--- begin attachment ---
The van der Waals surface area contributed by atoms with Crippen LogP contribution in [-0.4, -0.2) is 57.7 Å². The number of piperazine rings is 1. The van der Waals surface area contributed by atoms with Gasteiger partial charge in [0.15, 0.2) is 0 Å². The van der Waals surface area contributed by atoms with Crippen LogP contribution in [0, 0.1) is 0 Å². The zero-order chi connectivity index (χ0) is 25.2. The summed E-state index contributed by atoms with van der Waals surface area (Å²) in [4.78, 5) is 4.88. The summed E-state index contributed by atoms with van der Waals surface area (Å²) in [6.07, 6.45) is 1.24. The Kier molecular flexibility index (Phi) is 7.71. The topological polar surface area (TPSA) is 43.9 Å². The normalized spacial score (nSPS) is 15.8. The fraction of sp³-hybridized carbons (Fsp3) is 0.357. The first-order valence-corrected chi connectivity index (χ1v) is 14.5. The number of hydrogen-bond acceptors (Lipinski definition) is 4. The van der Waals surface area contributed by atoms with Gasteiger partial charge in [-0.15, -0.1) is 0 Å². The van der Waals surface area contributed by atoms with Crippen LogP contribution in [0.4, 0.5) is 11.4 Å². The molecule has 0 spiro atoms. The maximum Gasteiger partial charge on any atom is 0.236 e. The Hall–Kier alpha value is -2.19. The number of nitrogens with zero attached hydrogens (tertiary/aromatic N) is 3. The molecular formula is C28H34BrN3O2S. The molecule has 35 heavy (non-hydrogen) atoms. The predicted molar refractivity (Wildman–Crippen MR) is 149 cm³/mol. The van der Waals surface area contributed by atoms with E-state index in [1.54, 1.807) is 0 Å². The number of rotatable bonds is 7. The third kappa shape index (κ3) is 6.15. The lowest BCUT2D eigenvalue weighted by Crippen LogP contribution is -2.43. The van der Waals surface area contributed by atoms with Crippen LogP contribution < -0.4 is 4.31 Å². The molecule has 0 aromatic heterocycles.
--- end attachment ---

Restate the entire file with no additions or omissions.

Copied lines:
The van der Waals surface area contributed by atoms with Crippen LogP contribution in [-0.4, -0.2) is 57.7 Å². The number of piperazine rings is 1. The van der Waals surface area contributed by atoms with Gasteiger partial charge in [0.15, 0.2) is 0 Å². The van der Waals surface area contributed by atoms with Crippen LogP contribution in [0, 0.1) is 0 Å². The zero-order chi connectivity index (χ0) is 25.2. The summed E-state index contributed by atoms with van der Waals surface area (Å²) in [4.78, 5) is 4.88. The summed E-state index contributed by atoms with van der Waals surface area (Å²) in [6.07, 6.45) is 1.24. The Kier molecular flexibility index (Phi) is 7.71. The topological polar surface area (TPSA) is 43.9 Å². The normalized spacial score (nSPS) is 15.8. The fraction of sp³-hybridized carbons (Fsp3) is 0.357. The first-order valence-corrected chi connectivity index (χ1v) is 14.5. The number of hydrogen-bond acceptors (Lipinski definition) is 4. The van der Waals surface area contributed by atoms with Gasteiger partial charge in [-0.15, -0.1) is 0 Å². The van der Waals surface area contributed by atoms with Crippen LogP contribution in [0.4, 0.5) is 11.4 Å². The molecule has 0 spiro atoms. The maximum Gasteiger partial charge on any atom is 0.236 e. The Hall–Kier alpha value is -2.19. The number of nitrogens with zero attached hydrogens (tertiary/aromatic N) is 3. The molecular formula is C28H34BrN3O2S. The molecule has 35 heavy (non-hydrogen) atoms. The predicted molar refractivity (Wildman–Crippen MR) is 149 cm³/mol. The van der Waals surface area contributed by atoms with E-state index in [1.54, 1.807) is 0 Å². The number of rotatable bonds is 7. The third kappa shape index (κ3) is 6.15. The lowest BCUT2D eigenvalue weighted by Crippen LogP contribution is -2.43. The van der Waals surface area contributed by atoms with Crippen LogP contribution < -0.4 is 4.31 Å². The molecule has 0 aromatic heterocycles.